The newly created Firearms Safety Authority has found themselves in the gun after another inadvertent leak of the details of Auckland firearms owners.
In an email sent shortly after noon on Wednesday, seen by the Herald, Auckland Central Police District firearms staff emailed more than 100 gun owners to warn them their listed firearms licence address may not be up to date.
Their email addresses, in many cases including their first and last names, were visible in the cc field, rather than hidden in the bcc section.
The visible addresses included various prominent Auckland residents, including lawyers, company directors, police officers and government officials.
The email was sent from the Auckland City Police District’s firearms email address and signed NZ police, but also carried the signature and logo of the new Firearms Safety Authority, set up to administer the newly launched gun register.
Asked whether it was police or the Firearms Safety Authority who sent the email, a police spokeswoman said it was the authority.
The sender attempted to recall the email shortly after it was sent, and also sent a second email asking recipients to delete the message due to an “error in sending”.
In a statement, Superintendent Richard Wilson, Te Tari Pūreke Firearms Safety Authority director of operations, confirmed it had sent the email to 147 recipients revealing the email address of the recipients to fellow licence holders.
“This incident is being treated seriously by Te Tari Pūreke, who have lodged this as a privacy breach and will be notifying the Office of the Privacy Commissioner,” Wilson said.
Wilson said it was not sent to any members of the wider public.
“A rapid review has determined that the privacy breach came about from human error when the email addresses were incorrectly pasted into the ‘cc’ (carbon copy) address field, rather than the ‘bcc’ (blind carbon copy) address field.”
The bungle is badly timed.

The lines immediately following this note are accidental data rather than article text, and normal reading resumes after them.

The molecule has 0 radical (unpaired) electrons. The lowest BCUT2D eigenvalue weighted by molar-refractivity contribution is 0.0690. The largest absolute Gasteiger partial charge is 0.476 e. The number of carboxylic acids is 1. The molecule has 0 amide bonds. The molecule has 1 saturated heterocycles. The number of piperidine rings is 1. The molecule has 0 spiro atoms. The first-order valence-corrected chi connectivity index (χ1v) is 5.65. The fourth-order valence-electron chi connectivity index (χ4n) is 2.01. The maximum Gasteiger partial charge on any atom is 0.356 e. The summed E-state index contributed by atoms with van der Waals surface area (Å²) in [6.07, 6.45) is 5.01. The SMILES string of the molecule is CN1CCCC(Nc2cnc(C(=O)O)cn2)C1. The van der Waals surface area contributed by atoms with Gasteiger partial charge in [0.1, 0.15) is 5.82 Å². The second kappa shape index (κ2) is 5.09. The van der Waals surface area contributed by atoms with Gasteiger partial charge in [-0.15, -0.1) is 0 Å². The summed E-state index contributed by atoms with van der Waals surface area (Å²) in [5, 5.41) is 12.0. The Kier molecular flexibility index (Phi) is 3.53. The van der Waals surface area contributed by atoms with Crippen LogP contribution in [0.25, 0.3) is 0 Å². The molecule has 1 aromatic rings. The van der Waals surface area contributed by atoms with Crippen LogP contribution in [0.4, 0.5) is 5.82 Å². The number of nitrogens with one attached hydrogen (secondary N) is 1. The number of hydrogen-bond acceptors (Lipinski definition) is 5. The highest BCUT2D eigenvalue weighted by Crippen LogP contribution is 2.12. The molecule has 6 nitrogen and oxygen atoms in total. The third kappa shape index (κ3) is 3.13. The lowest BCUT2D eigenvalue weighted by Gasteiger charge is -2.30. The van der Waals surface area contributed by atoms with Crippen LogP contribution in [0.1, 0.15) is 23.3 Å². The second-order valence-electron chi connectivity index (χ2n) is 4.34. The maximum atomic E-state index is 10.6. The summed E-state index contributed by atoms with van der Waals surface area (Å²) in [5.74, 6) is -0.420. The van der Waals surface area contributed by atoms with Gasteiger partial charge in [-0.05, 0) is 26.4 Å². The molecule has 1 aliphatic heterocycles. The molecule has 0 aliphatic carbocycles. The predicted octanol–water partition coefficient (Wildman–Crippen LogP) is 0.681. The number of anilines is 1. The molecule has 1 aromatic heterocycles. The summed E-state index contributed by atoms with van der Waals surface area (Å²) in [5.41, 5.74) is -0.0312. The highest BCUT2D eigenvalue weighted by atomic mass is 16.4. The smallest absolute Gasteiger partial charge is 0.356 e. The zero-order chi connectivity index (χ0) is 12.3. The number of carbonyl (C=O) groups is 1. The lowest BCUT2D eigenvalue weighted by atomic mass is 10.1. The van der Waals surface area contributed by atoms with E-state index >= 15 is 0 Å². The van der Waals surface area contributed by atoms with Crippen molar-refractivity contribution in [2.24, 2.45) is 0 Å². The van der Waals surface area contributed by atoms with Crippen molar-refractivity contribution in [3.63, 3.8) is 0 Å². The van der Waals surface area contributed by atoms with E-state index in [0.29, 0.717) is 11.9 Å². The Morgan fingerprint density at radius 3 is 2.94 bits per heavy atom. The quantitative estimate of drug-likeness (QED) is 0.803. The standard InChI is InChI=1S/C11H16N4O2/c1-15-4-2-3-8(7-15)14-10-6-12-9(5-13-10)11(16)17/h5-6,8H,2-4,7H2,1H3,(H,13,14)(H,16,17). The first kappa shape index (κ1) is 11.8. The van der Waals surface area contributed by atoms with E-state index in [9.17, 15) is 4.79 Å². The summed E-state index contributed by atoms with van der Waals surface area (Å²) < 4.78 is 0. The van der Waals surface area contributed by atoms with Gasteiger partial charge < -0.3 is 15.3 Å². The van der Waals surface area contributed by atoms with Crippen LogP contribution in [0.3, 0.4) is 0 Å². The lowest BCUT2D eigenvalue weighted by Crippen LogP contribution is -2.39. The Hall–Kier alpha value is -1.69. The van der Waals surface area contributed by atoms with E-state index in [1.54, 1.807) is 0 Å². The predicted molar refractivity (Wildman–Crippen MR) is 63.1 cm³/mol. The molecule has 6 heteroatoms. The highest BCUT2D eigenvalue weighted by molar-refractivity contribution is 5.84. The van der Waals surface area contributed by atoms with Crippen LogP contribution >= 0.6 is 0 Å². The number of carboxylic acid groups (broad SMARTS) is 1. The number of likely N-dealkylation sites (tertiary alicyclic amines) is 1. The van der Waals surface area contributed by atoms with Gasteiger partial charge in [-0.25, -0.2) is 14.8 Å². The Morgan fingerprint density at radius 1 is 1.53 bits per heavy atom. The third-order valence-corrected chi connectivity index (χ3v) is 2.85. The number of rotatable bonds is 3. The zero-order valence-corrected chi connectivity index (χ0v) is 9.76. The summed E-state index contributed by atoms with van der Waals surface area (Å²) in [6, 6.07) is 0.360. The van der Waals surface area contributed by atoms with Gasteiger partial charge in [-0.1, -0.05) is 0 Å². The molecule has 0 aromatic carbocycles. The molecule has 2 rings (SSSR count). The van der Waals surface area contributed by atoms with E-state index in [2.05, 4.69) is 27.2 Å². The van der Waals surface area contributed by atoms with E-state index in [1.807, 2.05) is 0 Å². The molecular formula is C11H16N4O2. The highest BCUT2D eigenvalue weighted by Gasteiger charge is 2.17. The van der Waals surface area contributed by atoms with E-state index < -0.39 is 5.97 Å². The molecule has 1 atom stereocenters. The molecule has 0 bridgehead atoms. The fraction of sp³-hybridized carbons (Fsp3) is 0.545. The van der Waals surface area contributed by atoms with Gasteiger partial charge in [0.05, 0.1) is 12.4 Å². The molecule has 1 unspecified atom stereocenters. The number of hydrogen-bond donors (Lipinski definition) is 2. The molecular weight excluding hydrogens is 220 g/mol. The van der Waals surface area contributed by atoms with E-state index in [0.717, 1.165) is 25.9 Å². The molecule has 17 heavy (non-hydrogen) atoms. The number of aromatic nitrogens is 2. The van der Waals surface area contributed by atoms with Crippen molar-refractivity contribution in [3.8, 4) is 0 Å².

Last month, the firearms registry went live amid concerns from gun owners about whether their details would be safe and secure.
Those concerns came to the fore last year with the theft of old firearms files containing the names and address of thousands of gun owners from the old, disused Auckland central police station in Vincent St, first revealed by the Herald.
At the time, one gun owner said he feared a knock on the door from criminals after the theft because the documents could serve as a shopping list for potential firearms burglars.
However, police said last year they had recovered and secured the documents after making an arrest in relation to theft, and had not linked any burglaries to the stolen documents.
One firearms owner caught up in Wednesday’s leak said to make matters worse, the email saying his address was incorrect was wrong.
“The firearms officer literally came to our family home as part of a recent license renewal process,” he said.
“It is keystone cop stuff which would be funny if it didn’t put my family in danger.
“Gangs and criminals would no doubt love to get a copy of this shopping list, and now my information, the fact I’m a license holder, has been sent to 100 people whom I do not know.”
He said the leak of the list of owners was exactly the reason he was worried about handing his details over to the new firearms register.
Superintendent Wilson said the authority wanted to stress the event “was not related in any way to information held securely in its systems” but rather a result of human error.
“Te Tari Pūreke will be making contact with all the affected recipients this afternoon, explaining the nature of the privacy breach, how it came about. Te Tari Pūreke sincerely apologises to all those affected by this event.”
The authority had begun a “rapid review of its processes around the sending large batches of email” and would be strengthening its processes, he said.
ACT firearms spokesperson Nicole McKee said the error “shows once again that police are incapable of keeping licenced firearms owners’ information secure”.
“Licenced firearm owners already had little confidence in police’s ability to securely maintain and administer a gun registry and this latest mistake reinforces that. If police can’t even tell the difference between CC and BCC in an email how on earth can they keep records secure?” McKee said in a statement.
“This episode demonstrates once again that the full registration of firearms is a wasteful and dangerous exercise and ACT will repeal it. It also shows that the administration of information about firearms and their licenced owners needs to be removed from New Zealand Police and placed under the care of a truly independent and trusted firearms authority, which ACT has committed to establishing.”